Prior to rush, I had been going through my a personal journey of looking into my gender identity — something I had internally struggled with for years. I had always wanted to be just like the other girls, but I told myself that coming from a small town like Cullman, Alabama, it was enough to be openly femme and gay.

Now, my gender identity was being discussed by international media and millions of people on social media. This was hurtful and made me feel exposed. I hadn't been able to tell my story when I was ready in the way I wanted. To make all of this worse, the University of Alabama Panhellenic Association rules basically forbid us from speaking to any media or revealing anything that goes on during rush over social media. We weren't allowed to post anything other than OOTDs and "what's in my rush bag" videos. I remember I vlogged the first day and posted it to TikTok and the APA told me to take it down—yeah, I've reposted it since then.

I felt immense pressure to label myself and define my gender identity — for other people


While all this was happening, rush wasn't going well. I was dropped by all but two sororities before the first day. When I ultimately wasn't given a bid from any of the sororities, I felt numb, and isolated. I remember crying and thinking, 'why did I think this would've turned out differently?' and 'why'd I listen to girls in sororities promising me a bid and telling me to rush?'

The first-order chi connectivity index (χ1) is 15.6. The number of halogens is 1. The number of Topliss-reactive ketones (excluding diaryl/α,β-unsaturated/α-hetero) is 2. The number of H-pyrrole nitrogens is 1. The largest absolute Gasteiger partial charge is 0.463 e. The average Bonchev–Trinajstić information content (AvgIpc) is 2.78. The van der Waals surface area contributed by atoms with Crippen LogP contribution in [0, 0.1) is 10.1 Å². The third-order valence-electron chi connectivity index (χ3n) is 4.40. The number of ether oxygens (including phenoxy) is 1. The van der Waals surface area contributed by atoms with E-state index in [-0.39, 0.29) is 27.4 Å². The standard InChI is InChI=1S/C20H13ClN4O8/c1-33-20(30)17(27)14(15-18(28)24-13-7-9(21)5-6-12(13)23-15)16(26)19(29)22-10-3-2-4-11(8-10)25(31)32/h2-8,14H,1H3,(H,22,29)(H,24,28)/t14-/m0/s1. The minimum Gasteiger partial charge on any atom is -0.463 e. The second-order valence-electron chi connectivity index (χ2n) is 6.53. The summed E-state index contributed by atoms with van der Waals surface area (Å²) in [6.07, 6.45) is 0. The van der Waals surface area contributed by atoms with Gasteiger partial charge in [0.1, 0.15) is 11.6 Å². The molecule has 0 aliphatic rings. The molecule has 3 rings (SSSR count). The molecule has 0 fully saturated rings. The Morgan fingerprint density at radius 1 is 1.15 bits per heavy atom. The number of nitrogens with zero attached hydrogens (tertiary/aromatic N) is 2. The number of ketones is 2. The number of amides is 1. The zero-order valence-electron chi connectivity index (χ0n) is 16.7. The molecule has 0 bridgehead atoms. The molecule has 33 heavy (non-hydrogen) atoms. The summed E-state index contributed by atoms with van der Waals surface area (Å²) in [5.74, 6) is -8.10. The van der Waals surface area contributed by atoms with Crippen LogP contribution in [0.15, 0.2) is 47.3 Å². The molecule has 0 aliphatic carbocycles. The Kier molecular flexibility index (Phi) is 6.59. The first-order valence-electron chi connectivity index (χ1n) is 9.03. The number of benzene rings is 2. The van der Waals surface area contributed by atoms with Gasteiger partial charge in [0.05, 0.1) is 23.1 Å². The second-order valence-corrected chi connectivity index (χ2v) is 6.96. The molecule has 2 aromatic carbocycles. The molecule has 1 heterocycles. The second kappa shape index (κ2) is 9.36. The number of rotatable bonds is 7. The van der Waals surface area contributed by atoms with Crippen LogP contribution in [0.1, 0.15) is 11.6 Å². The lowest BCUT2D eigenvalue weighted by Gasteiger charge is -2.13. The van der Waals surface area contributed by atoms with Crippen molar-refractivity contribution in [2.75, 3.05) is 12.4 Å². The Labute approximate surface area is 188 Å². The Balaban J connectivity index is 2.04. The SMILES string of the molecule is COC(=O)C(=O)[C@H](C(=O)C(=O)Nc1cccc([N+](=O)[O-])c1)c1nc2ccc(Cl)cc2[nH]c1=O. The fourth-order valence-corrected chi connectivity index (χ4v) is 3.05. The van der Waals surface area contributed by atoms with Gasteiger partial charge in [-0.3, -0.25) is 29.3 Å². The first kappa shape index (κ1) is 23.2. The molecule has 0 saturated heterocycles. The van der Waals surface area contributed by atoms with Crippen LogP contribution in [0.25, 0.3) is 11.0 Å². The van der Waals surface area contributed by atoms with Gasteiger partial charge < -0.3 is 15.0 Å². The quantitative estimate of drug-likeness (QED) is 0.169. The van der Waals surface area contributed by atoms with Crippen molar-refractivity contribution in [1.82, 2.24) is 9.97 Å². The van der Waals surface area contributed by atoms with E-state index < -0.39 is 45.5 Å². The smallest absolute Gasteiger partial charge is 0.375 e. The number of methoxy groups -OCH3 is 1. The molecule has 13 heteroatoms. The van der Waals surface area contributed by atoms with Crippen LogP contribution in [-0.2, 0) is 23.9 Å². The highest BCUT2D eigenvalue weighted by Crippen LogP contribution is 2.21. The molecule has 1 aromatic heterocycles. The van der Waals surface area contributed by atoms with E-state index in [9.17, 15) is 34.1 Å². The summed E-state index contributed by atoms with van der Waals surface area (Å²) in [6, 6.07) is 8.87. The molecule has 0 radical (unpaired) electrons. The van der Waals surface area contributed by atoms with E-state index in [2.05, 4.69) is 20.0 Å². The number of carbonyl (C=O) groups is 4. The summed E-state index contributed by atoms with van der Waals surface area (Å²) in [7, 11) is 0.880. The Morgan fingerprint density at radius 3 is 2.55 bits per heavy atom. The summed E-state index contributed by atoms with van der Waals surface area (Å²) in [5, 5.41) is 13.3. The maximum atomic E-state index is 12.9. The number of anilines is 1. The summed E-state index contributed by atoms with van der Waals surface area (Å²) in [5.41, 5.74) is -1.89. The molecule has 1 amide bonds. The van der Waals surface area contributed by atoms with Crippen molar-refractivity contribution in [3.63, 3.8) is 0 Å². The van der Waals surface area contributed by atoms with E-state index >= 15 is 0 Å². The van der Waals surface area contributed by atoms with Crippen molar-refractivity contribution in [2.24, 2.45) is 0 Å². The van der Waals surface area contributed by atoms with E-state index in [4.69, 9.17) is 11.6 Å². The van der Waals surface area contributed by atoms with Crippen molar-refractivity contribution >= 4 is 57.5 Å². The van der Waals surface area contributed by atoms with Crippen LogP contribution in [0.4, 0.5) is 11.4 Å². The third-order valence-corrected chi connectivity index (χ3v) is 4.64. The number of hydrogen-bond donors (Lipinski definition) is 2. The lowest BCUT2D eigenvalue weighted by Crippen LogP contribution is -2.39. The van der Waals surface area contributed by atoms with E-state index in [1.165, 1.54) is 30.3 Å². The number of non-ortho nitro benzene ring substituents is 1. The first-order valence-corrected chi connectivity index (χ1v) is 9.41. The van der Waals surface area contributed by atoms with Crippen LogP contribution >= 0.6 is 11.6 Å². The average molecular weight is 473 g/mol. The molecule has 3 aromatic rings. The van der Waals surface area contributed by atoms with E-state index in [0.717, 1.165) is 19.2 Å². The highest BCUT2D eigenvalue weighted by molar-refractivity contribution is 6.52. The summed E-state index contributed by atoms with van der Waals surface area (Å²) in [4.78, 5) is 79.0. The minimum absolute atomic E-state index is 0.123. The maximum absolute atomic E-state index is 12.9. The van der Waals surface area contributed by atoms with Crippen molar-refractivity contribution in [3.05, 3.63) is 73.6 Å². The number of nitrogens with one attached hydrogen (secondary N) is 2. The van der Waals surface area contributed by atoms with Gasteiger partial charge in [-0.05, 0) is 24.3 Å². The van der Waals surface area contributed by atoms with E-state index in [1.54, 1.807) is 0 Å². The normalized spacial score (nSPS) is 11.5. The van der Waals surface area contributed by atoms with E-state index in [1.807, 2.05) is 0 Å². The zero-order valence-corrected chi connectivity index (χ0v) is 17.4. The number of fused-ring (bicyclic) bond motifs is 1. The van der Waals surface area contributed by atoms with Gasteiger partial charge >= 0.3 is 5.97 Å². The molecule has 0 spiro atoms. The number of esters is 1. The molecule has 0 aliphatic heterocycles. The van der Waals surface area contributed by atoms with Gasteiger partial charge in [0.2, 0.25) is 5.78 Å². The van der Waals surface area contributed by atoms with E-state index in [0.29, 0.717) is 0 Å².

I asked my rush supervisor if I was turned down because "I'm a boy," and she told me no. I then went to the APA officials and was told by the APA president that "the sororities just aren't ready to make that move." Finding out I was dropped because I was born a male hurt, especially after the APA and sororities preached about being inclusive, diverse, and accepting. In reality, it was a totally different story.

I was already struggling with myself, and my rush experience amplified it.

I also felt defensive of my gender identity. In the days following my rush experience, I made a video reiterating that I wasn't trans and that I identified as non-binary — though, to be honest, I couldn't even tell you what non-binary was at the time. I felt so pressured into thinking I had to label myself, and fast. People were upset after I posted that video, thinking I deliberately waited until after rush to finally say I'm not transgender— that's wrong. I am transgender. I just wasn't ready to be public about it then, as I was still figuring it out privately.

After rush, I took a break from talking about my gender to really figure out what I wanted. The experience of having my private life become a national media conversation made me realize how many other people there were just like me. I'm so excited to basically be coming out again. I never thought I would be here.

Since going viral, I've gotten thousands of messages from other LGBTQIA+ teens telling me they've always wanted to be in a sorority/fraternity but were too scared, and they now have the courage to rush. It really makes me feel hope for the outdated system.


I'd wanted to join a sorority so I could feel like I belonged. Unfortunately, we all know that I didn't find a sisterhood in a sorority, but I did find one online. Going viral on social media gave me the confidence to be myself and not look back. I finally faced those feelings I pushed down on that football field in first grade. I've learned so many lessons through this whole experience, and I wouldn't ever go back. LGBTQ icons like Dylan Mulvaney sharing their own journey gave me more confidence to be myself and share mine. The biggest lesson I've learned is to be thankful for what I have, and what I don't have. I want to thank everyone who's supported me, and I'm so excited to start this next chapter—together.